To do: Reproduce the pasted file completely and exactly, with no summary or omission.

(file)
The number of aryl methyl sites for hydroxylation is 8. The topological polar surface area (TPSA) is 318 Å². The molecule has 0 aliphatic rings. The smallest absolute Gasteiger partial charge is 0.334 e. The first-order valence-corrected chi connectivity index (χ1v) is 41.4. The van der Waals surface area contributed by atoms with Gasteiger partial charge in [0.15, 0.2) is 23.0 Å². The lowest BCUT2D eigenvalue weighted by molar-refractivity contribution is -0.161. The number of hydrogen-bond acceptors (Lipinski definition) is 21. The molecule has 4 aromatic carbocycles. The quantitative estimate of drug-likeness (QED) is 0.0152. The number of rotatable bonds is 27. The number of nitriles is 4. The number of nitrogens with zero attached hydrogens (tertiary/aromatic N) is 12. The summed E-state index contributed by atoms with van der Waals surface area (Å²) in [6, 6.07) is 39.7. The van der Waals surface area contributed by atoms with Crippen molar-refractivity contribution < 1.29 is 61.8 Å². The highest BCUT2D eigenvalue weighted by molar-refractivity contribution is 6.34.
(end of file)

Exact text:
The number of aryl methyl sites for hydroxylation is 8. The topological polar surface area (TPSA) is 318 Å². The molecule has 0 aliphatic rings. The smallest absolute Gasteiger partial charge is 0.334 e. The first-order valence-corrected chi connectivity index (χ1v) is 41.4. The van der Waals surface area contributed by atoms with Gasteiger partial charge in [0.15, 0.2) is 23.0 Å². The lowest BCUT2D eigenvalue weighted by molar-refractivity contribution is -0.161. The number of hydrogen-bond acceptors (Lipinski definition) is 21. The molecule has 4 aromatic carbocycles. The quantitative estimate of drug-likeness (QED) is 0.0152. The number of rotatable bonds is 27. The number of nitriles is 4. The number of nitrogens with zero attached hydrogens (tertiary/aromatic N) is 12. The summed E-state index contributed by atoms with van der Waals surface area (Å²) in [6, 6.07) is 39.7. The van der Waals surface area contributed by atoms with Crippen molar-refractivity contribution < 1.29 is 61.8 Å². The highest BCUT2D eigenvalue weighted by molar-refractivity contribution is 6.34.